Memory Lane: Rev. Moshe Gershon (Morris) Finkelstein, Z”l

Memory Lane: Rev. Moshe Gershon (Morris) Finkelstein, Z”l

Heating the Sfardishe Shul with Coal and Kindness

As we inch closer to the Yomim Nora’im, the unsung heroes are our Shul gabo’im who accommodate the requests, assign seats, and put up with endless complaints, as they go about their holy work. Today, we focus on a Shul Shamass in the Sfardishe Shul from its founding in 1915, for half a century. 

Reverend Morris Finkelstein—a selfless, humble servant of the Klal, a talmid chacham who served the religious and personal needs of the congregants of Anshei sfard... and anyone else in need. He served shul in a variety of capacities--all of them marked by one common theme; selfless giving, without anyone the wiser. 

It is difficult to imagine such a person—a mix of scholarship and middos Tovos—residing in Boro Park one century ago. But as we will see, the testimony to his character was remembered decades later by those to whom he did acts of kindness. 

Reb Moshe Gershon was from the Slutsk area, a city that was filled with pious and learned men. In the Yizkor book which chronicles Jewish life in Slutsk, he recalls fondly those days—and it seems that avodas haklal was something that he had begun back home. 

Reb Moshe came to America around 1907-10. He first settled in Newark and then moved to Brooklyn between 1915- 1920. He left a wife and two daughters while he tried to get settled in the US.  His wife, Sarah joined him with the two girls after a couple of years. They had another daughter and then two sets of twins 2 years apart. 

Because he had been orphaned as a boy himself, he always had a special place in his heart for almanos and yesomim; and throughout his life he went out of his way to help them. One day, a boy who used to study gemara with him came to Shul and sadly related to Rabbi Finkelstein that he would be going out to work, as he had recently been orphaned and his mother needed the money. Without blinking an eye, Rabbi Finkelstein said to him, I will pay you the $14 per week that were going to earn at work—just stay by the Gemara. That person was Rabbi William Cohen, a respected Rav in Hartford, Ct, and always attributed this to the sensitivity of this special man. 

One morning, the priest from the church on Fort Hamilton Parkway came to the Shul looking for Rabbi Finkelstein. He explained that he needed to see for himself this special man who did the following act of kindness. “The Sfradishe shul had an Italian janitor who used to shovel the coal into the furnace! One day he got drunk and died when he tumbled down the stairs, leaving a widow and a bunch of children. Reverend Finkelstein called in his wife and said, “I know that it would be difficult for you to shovel the coal, but you have mouths to feed. Why don’t you come and do the lighter work around the shul, and I will shovel the coal myself. That Sunday, the Catholic preacher dedicated his entire sermon to the example of the kindness of this neighboring Rabbi.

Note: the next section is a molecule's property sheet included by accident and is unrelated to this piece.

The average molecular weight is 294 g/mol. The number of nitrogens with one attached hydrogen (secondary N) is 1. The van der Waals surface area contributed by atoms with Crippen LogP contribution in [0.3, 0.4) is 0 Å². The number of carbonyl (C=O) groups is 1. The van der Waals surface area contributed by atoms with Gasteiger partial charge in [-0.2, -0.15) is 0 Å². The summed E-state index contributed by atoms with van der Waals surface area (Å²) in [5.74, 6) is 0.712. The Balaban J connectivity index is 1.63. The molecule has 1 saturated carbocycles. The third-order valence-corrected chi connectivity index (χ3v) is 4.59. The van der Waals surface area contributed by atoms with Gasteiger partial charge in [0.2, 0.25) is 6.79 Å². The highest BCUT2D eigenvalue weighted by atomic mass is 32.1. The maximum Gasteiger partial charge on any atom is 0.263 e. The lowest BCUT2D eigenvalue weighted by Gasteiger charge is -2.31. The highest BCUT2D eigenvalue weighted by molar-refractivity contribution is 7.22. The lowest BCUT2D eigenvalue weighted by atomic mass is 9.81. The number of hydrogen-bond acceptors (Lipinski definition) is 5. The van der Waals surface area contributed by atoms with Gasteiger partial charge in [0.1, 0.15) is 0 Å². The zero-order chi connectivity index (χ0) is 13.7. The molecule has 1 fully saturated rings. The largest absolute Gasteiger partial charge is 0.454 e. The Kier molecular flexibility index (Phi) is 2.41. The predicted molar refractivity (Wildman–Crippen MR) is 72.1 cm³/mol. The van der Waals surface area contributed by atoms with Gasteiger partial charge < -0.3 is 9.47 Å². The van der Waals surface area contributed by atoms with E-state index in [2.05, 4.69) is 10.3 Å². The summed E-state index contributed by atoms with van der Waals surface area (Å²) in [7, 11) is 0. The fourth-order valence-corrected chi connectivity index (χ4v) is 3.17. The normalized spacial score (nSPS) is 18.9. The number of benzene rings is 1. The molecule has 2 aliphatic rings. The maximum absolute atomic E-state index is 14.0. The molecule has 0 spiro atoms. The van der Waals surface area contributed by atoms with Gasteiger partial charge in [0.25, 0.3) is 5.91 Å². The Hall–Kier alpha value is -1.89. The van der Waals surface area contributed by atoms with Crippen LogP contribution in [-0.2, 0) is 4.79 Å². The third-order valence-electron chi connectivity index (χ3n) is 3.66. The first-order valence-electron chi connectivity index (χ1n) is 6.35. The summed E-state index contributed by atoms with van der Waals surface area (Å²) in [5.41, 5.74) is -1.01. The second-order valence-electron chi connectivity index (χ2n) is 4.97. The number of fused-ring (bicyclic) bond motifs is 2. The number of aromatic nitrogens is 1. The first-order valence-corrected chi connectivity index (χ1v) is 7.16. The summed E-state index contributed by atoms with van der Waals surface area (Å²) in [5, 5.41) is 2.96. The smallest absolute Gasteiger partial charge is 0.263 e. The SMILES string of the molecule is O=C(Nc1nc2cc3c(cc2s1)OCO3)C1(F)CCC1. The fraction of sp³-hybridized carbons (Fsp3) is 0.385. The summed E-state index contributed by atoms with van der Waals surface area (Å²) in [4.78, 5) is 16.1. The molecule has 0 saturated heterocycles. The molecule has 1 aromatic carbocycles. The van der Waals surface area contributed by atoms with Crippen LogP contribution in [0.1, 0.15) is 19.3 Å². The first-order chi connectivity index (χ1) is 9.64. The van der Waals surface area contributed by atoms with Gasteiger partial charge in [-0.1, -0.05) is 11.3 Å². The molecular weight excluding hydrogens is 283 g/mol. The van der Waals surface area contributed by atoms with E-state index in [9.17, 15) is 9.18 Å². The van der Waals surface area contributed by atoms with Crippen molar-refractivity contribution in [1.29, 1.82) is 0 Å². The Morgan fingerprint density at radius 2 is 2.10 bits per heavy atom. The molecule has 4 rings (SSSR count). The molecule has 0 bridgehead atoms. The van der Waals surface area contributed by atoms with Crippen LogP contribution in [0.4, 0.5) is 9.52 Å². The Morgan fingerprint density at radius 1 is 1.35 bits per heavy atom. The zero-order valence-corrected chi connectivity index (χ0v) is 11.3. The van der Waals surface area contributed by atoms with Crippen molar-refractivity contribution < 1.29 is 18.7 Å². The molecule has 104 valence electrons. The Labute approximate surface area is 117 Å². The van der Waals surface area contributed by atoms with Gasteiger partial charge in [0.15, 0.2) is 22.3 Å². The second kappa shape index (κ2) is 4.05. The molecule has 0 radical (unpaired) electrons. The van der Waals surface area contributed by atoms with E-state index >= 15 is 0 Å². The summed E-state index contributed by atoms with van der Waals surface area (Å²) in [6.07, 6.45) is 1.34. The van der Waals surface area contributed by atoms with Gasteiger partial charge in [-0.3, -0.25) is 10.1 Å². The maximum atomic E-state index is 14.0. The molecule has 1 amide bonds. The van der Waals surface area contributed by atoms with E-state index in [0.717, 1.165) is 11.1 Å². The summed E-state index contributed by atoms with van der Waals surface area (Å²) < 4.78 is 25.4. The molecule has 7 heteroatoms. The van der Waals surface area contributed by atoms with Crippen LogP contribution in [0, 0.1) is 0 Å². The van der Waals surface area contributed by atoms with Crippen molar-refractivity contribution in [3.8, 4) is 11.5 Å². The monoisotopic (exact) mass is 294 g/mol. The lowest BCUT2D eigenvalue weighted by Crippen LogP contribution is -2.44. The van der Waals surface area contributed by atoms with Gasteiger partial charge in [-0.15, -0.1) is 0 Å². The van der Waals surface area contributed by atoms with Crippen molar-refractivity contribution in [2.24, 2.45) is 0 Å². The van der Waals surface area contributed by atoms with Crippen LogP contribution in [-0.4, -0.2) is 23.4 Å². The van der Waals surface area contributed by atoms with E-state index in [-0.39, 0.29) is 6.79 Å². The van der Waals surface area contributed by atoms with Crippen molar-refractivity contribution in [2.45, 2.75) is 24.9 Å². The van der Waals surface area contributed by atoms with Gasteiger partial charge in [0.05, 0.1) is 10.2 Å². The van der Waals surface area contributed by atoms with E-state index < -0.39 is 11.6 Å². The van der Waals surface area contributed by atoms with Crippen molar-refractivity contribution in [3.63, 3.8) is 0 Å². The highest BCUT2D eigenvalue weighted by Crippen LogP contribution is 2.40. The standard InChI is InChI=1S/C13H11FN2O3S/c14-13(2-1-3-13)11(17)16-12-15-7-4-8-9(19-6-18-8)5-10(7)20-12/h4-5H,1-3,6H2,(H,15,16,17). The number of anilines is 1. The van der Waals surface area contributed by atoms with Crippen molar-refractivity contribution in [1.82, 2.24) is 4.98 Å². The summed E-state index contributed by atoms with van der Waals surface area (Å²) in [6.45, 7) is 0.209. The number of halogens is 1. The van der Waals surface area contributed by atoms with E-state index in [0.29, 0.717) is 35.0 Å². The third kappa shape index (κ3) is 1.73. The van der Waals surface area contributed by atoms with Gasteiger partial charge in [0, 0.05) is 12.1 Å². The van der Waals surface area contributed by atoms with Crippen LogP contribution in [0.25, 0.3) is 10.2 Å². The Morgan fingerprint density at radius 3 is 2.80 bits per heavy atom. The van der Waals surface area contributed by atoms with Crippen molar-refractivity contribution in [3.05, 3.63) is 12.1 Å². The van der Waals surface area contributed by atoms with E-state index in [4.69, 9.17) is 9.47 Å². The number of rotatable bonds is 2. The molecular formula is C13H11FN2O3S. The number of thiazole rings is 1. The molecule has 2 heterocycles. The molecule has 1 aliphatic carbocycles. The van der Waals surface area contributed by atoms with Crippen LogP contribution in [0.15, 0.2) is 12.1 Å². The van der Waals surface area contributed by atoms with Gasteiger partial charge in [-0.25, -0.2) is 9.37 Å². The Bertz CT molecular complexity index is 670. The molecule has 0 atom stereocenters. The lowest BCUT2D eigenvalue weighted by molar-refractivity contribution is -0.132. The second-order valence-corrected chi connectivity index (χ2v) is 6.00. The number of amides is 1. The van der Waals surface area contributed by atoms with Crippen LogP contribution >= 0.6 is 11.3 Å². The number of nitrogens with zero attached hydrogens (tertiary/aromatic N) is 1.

His twins were among the inaugurating class of Yeshiva Eitz Chaim of Boro Park. One memory of a child from that time: I .remember, as a child, Rev. Finkelstein’s dynamic leadership of the children on Purim during the reading of the Megilah. He held up a baton, during which time the children allowed to klap as much as they wanted… and his face beamed with delight as the children reveled in this joy… and the moment he raised it, the noise ceased immediately.” 

This ability to relate to children translated to the countless stories that later came to light, in which Rabbi Finkelstein saved families and individuals from crisis—spiritual and material. 

A granddaughter relates: He was always there when grandchildren got sick.  He would come to entertain us with stories.  He also was always available to tutor limudei kodesh.  There were times when I would argue with the teachers who might have presented something differently than my Papa, because I believed that my Papa was always right.  

Upon his passing at the age of 90, he left behind a family of Torah observant Jews that has continued to grow and thrive in the ensuing years in communities around the world—a fitting legacy to their patriarch who has dedicated himself to his fellow Jews for so many years in Boro Park of yesteryear. 


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